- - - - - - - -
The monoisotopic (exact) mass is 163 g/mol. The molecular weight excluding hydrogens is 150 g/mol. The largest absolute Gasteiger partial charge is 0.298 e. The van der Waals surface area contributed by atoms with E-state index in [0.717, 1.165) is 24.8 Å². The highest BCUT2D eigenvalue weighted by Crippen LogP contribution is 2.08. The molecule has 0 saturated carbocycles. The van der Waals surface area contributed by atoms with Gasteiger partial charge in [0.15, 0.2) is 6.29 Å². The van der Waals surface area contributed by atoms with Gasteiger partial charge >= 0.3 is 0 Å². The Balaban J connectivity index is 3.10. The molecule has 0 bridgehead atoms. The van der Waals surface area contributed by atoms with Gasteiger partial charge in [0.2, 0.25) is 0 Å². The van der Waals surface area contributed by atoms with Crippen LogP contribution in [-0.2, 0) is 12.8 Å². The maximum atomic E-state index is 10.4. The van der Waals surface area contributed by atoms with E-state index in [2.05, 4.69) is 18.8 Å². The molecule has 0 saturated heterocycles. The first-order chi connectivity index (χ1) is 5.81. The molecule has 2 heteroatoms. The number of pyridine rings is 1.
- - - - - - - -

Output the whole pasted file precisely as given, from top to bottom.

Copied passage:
The monoisotopic (exact) mass is 163 g/mol. The molecular weight excluding hydrogens is 150 g/mol. The largest absolute Gasteiger partial charge is 0.298 e. The van der Waals surface area contributed by atoms with E-state index in [0.717, 1.165) is 24.8 Å². The highest BCUT2D eigenvalue weighted by Crippen LogP contribution is 2.08. The molecule has 0 saturated carbocycles. The van der Waals surface area contributed by atoms with Gasteiger partial charge in [0.15, 0.2) is 6.29 Å². The van der Waals surface area contributed by atoms with Gasteiger partial charge >= 0.3 is 0 Å². The Balaban J connectivity index is 3.10. The molecule has 0 bridgehead atoms. The van der Waals surface area contributed by atoms with Gasteiger partial charge in [0.2, 0.25) is 0 Å². The van der Waals surface area contributed by atoms with Crippen LogP contribution in [-0.2, 0) is 12.8 Å². The maximum atomic E-state index is 10.4. The van der Waals surface area contributed by atoms with E-state index in [2.05, 4.69) is 18.8 Å². The molecule has 0 saturated heterocycles. The first-order chi connectivity index (χ1) is 5.81. The molecule has 2 heteroatoms. The number of pyridine rings is 1.